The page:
Calculating the amount of matter in the universe is a daunting task for even the most experienced cosmologists and astrophysicists, but it is also important for determining the accuracy of all measurements that depend on it. But a team at the University of California claims to have obtained accurate calculations.
According to the study, matter is responsible for 31% of the total amount of matter and energy in the universe. The other 69% consists of dark energy, a form of energy that is distributed throughout space, possibly responsible for the acceleration of the expansion rate of the universe.
As explained by the main author of the study Mohamed Abdullah, we can imagine a scenario in which all the existing matter is spread throughout the universe in a homogeneous way. If so, we would have a mass of density equivalent to about six hydrogen atoms per cubic meter. However, things are much more complex than that, especially if we consider dark matter, a type of matter that scientists still do not understand. In fact, 80% of the matter is dark matter.
To reach this result, Abdullah and his team used an already proven technique, which is to compare the number and mass of observed galaxy clusters with predictions from numerical simulations. “A higher percentage of material would result in more clusters,” said Abdullah. He explains that the team’s challenge was the difficulty “of accurately measuring the mass of any galaxy cluster because most of the matter is dark, so we cannot see it with telescopes.”
So how did they manage to estimate the amount of matter if you can’t see most of it? Well, the team developed a tool called “GalWeight”, capable of measuring the mass of a cluster of galaxies using the orbits of each galaxy individually. Using it in the notes of the Sloan Digital Sky Survey (a survey of astronomical data), the result was the “GalWCat19”, a catalog of galaxy clusters that is already available to the public.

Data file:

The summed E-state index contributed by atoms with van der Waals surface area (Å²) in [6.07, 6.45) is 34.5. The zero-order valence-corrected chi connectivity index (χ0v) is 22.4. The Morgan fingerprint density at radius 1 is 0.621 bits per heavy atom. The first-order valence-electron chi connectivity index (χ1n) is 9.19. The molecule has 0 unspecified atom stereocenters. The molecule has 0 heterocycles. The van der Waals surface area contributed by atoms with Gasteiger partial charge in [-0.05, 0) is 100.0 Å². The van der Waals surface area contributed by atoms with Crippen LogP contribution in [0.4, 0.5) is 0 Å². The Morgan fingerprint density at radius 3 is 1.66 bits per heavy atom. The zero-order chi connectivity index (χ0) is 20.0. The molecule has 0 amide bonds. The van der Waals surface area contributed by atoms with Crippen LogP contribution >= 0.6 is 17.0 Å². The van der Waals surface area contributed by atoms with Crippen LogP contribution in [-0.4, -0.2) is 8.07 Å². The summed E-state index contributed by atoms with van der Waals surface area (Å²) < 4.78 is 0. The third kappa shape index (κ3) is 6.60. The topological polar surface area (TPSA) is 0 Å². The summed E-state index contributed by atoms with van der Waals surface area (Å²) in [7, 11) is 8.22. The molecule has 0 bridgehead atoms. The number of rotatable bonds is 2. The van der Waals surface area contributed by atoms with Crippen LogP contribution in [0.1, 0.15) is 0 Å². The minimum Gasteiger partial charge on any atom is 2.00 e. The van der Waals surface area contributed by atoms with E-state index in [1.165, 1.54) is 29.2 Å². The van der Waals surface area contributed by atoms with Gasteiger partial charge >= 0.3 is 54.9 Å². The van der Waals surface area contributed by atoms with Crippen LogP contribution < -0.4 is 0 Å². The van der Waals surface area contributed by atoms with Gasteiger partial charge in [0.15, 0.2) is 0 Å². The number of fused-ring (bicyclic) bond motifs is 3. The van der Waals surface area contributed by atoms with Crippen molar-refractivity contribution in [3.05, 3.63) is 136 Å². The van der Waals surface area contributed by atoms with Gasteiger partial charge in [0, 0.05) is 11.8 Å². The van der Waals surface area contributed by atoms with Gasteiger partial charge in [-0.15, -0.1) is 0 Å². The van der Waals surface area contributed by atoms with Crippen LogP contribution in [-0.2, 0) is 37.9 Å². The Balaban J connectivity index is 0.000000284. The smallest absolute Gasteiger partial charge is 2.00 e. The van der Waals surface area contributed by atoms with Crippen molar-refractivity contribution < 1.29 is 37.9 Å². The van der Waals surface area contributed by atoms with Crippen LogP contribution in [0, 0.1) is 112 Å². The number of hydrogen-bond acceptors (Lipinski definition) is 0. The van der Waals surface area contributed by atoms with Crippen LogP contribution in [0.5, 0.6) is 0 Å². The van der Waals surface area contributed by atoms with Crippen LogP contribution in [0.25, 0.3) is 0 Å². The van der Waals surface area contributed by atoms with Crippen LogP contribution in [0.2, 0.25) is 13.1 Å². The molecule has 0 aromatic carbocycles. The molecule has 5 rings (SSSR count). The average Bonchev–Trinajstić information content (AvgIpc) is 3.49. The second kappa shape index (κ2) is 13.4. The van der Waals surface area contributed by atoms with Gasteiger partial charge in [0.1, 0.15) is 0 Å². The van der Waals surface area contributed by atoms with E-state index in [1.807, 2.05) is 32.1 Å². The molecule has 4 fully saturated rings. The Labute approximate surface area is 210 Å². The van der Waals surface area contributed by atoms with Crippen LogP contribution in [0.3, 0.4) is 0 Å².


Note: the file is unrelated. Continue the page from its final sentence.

Then, it was enough to compare the number of clusters in this catalog with the numerical simulations to determine the total amount of matter in the universe. According to co-author Gillian Wilson, this is “one of the most accurate measurements ever made using the galaxy cluster technique”. It is not the first time that this result has been obtained, but it is still of great importance because it is in accordance with the numbers found in other techniques that also set out to measure the matter of the universe.
Not only that, but the new study has an advantage over previous ones. Because instead of a calculation based on indirect statistics, this was the first time that scientists were able to measure the matter of the cosmos by measuring the mass of individual clusters – that is, a more direct method of observation. The study was published in the Astrophysical Journal.
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